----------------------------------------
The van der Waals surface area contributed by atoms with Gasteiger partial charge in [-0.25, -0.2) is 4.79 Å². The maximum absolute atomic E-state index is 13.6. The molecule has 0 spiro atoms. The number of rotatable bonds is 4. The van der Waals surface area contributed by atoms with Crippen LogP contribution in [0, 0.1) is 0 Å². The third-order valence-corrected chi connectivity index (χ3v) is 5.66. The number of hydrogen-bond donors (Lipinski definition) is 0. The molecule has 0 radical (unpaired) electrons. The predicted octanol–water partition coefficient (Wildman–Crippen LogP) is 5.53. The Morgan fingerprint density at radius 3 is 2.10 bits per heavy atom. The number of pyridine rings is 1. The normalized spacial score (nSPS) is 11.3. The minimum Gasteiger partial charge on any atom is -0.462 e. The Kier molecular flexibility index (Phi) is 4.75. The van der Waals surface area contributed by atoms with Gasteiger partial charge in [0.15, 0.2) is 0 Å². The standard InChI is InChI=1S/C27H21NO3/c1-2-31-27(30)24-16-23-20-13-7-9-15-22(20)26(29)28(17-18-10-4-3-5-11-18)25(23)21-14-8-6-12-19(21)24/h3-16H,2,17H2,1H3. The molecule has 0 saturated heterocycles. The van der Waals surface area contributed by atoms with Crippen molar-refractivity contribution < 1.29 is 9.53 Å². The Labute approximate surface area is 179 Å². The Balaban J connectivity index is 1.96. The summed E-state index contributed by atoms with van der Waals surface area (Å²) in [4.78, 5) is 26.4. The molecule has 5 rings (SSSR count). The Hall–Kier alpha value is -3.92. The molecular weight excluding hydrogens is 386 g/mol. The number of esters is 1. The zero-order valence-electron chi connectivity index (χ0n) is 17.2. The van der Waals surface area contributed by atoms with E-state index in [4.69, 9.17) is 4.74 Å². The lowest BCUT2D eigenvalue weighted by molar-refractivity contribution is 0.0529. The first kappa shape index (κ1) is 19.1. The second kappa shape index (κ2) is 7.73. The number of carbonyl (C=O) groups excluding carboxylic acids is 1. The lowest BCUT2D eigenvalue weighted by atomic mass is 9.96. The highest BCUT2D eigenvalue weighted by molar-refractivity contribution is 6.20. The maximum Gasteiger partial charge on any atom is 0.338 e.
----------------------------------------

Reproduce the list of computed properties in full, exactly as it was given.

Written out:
The van der Waals surface area contributed by atoms with Gasteiger partial charge in [-0.25, -0.2) is 4.79 Å². The maximum absolute atomic E-state index is 13.6. The molecule has 0 spiro atoms. The number of rotatable bonds is 4. The van der Waals surface area contributed by atoms with Crippen LogP contribution in [0, 0.1) is 0 Å². The third-order valence-corrected chi connectivity index (χ3v) is 5.66. The number of hydrogen-bond donors (Lipinski definition) is 0. The molecule has 0 radical (unpaired) electrons. The predicted octanol–water partition coefficient (Wildman–Crippen LogP) is 5.53. The Morgan fingerprint density at radius 3 is 2.10 bits per heavy atom. The number of pyridine rings is 1. The normalized spacial score (nSPS) is 11.3. The minimum Gasteiger partial charge on any atom is -0.462 e. The Kier molecular flexibility index (Phi) is 4.75. The van der Waals surface area contributed by atoms with Gasteiger partial charge in [0.15, 0.2) is 0 Å². The standard InChI is InChI=1S/C27H21NO3/c1-2-31-27(30)24-16-23-20-13-7-9-15-22(20)26(29)28(17-18-10-4-3-5-11-18)25(23)21-14-8-6-12-19(21)24/h3-16H,2,17H2,1H3. The molecule has 0 saturated heterocycles. The van der Waals surface area contributed by atoms with Crippen molar-refractivity contribution < 1.29 is 9.53 Å². The Labute approximate surface area is 179 Å². The Balaban J connectivity index is 1.96. The summed E-state index contributed by atoms with van der Waals surface area (Å²) in [4.78, 5) is 26.4. The molecule has 5 rings (SSSR count). The Hall–Kier alpha value is -3.92. The molecular weight excluding hydrogens is 386 g/mol. The number of esters is 1. The zero-order valence-electron chi connectivity index (χ0n) is 17.2. The van der Waals surface area contributed by atoms with E-state index in [4.69, 9.17) is 4.74 Å². The lowest BCUT2D eigenvalue weighted by molar-refractivity contribution is 0.0529. The first kappa shape index (κ1) is 19.1. The second kappa shape index (κ2) is 7.73. The number of carbonyl (C=O) groups excluding carboxylic acids is 1. The lowest BCUT2D eigenvalue weighted by atomic mass is 9.96. The highest BCUT2D eigenvalue weighted by molar-refractivity contribution is 6.20. The maximum Gasteiger partial charge on any atom is 0.338 e.